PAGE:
The future of food: why isn’t the West eating more insects? They’re packed full of protein, cheap to produce and environmentally responsible – long touted as a nutritious partial solution to world hunger and over farming, edible insects have not yet been as warmly embraced in new markets as many campaigners hoped.
According to a report released by the UN in 2013, two billion people around the world eat insects on a regular basis, both as a practical part of their diet and as celebrated delicacies on special occasions.
Over 2000 species of insect are edible, including long-horned and dung beetles, butterfly larvae, red ants and grasshoppers. They’re not just technically safe to consume, either; from a nutritional and environmental standpoint they’re the ideal food source. In comparison to other more conventional meats like chicken, fish, pork and beef, insects pound-for-pound provide similar (if not more in many cases) amounts of amino acids, healthy fats and essential minerals. They also require far fewer resources to farm; accelerated growth periods increase production efficiency, while putting less of a strain on the atmosphere through greenhouse gas generation.
One theory as to why they just haven’t caught on in Europe and countries with a strong European cultural influence is evolutionary. Europe’s colder weather and relatively small size have not allowed for the biodiversity seen in Africa and Asia; only 2 per cent of the world’s edible insect species can be found in Europe. These unfriendly conditions also mean that European insects are smaller on the whole than their hot-weather counterparts. Their modest size may make them significantly less terrifying to find in the house, but more inefficient in terms of effort-to-reward ratio to farm, hunt and eat. This lack of an insect-eating legacy is proving hard to overcome.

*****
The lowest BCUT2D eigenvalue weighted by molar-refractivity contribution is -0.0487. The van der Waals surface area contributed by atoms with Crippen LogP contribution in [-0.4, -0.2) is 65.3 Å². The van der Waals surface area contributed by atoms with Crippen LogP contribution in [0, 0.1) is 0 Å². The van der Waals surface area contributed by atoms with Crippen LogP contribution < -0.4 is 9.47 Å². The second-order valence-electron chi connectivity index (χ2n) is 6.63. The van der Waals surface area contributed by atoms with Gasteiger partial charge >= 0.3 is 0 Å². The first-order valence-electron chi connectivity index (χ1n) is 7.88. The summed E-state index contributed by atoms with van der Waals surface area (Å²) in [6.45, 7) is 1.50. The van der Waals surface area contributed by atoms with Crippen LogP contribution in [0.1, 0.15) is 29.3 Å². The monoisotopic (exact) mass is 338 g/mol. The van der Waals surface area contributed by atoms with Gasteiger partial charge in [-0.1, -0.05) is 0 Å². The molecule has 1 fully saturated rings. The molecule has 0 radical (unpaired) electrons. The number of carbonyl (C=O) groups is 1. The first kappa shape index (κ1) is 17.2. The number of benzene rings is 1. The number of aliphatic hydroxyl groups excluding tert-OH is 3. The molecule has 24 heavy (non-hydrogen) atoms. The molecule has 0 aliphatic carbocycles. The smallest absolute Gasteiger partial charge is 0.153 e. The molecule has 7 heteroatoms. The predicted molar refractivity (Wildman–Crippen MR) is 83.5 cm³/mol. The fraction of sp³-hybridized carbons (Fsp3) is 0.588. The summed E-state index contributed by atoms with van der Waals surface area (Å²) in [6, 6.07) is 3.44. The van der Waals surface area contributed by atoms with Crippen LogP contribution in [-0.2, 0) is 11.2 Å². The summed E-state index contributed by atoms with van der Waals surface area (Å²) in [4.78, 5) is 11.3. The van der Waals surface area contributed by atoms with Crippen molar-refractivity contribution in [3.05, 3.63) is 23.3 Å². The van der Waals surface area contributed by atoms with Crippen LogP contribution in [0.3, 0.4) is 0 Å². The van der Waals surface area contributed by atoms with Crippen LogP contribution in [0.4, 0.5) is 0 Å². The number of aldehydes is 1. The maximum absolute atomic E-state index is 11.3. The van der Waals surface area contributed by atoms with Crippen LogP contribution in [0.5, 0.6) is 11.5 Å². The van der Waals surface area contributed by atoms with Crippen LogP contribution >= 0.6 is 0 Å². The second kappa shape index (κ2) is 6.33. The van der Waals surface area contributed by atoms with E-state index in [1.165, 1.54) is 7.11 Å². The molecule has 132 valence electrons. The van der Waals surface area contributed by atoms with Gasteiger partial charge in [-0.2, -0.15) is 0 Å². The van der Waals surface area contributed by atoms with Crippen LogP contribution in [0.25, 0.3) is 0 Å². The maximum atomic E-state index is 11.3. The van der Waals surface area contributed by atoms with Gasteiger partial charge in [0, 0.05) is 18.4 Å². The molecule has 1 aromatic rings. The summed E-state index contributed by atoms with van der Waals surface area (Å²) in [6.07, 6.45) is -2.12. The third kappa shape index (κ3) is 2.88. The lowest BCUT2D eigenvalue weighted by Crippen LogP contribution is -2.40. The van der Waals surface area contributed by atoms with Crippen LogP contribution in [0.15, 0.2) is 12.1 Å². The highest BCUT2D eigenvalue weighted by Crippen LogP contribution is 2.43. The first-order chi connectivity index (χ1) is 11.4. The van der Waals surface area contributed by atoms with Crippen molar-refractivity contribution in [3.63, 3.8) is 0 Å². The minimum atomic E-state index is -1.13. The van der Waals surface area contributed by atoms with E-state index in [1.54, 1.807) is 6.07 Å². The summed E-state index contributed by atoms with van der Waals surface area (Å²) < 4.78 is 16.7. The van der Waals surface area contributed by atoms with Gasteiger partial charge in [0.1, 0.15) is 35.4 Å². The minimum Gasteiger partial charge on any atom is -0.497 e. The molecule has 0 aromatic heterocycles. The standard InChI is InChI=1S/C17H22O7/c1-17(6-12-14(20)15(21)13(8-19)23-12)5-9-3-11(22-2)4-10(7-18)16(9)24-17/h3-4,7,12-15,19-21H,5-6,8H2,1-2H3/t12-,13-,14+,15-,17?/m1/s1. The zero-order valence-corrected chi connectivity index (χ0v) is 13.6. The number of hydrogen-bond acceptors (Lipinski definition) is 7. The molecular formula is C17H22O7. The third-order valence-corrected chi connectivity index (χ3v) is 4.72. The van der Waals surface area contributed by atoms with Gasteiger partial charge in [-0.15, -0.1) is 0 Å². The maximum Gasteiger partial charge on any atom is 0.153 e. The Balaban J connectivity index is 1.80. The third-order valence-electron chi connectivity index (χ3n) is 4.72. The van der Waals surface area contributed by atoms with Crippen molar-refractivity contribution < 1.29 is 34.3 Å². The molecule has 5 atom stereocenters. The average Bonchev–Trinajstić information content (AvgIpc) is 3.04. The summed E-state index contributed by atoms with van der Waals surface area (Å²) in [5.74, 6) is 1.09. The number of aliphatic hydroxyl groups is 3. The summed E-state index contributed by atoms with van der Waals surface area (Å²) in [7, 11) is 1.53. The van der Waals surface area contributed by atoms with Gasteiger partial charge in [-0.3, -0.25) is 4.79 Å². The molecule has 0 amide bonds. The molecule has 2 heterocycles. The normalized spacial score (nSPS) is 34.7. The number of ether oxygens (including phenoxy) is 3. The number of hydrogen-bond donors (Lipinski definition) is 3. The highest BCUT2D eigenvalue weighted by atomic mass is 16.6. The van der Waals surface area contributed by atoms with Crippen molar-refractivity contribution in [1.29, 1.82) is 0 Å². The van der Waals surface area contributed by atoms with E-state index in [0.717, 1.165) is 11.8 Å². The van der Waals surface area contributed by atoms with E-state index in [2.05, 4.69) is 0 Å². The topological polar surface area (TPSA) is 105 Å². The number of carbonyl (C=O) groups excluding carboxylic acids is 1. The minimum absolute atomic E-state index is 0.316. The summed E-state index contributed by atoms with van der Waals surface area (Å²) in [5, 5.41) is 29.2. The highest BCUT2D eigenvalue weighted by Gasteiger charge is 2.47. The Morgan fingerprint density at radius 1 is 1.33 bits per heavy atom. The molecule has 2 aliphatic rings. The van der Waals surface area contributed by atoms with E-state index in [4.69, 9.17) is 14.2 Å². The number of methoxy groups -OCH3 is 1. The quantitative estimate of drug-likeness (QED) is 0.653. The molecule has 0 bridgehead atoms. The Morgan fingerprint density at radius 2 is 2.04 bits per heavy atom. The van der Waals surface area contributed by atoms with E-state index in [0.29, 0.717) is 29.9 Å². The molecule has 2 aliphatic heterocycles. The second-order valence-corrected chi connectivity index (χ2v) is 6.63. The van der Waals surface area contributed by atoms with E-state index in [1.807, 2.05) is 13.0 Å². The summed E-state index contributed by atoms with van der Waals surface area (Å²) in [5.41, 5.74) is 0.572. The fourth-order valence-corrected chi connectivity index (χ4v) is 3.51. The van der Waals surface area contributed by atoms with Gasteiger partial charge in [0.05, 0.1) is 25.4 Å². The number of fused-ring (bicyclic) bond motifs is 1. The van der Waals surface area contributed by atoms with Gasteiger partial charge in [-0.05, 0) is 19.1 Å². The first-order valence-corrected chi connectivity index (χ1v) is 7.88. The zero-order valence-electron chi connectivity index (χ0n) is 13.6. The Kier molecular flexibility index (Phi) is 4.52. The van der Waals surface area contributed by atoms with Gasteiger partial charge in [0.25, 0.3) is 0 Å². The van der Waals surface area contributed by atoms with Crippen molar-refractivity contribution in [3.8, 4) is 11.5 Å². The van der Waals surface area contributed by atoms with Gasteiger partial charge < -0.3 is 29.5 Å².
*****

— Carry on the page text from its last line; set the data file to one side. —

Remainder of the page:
Western squeamishness is by all logic hypocritical, considering that honey (a bee by-product formed from regurgitated nectar) is an uncontroversial item on most menus. Moreover, food safety bodies already allow a certain amount of insect matter to be present in processed products as an inevitability, while the red food coloring found in many cakes and flavored drinks is made from the organs of cochineal beetles.
Food is, of course, as subject to the whims of fashion as any other cultural object; it wasn’t long ago that lobster was abhorred as dirty and disgusting by those who had the economic power to choose what they ate. Only coastal paupers and prisoners once consumed what we now consider to be a signifier of wealth and good taste.
Forward-thinkers have decided that the time has come for Europe and Northern America to overcome their reluctance. Rising to the challenge, various start-ups have sprung up in recent years determined to change the public’s perception of insects. Research and strategy consultancy firm Global Market Insights suggests that the American market for edible insects could increase by 43 per cent or more by 2024.
The strategy seems to be to start small, by presenting insects in an unrecognizable form to trick people into developing a taste for them. Aspire Food Group is gearing up to produce cricket flour in industrial quantities using robots to automate the entire process. If this enterprise proves to be a commercial success, it would help make the case that the Western palate is finally ready to expand into entomophagy.
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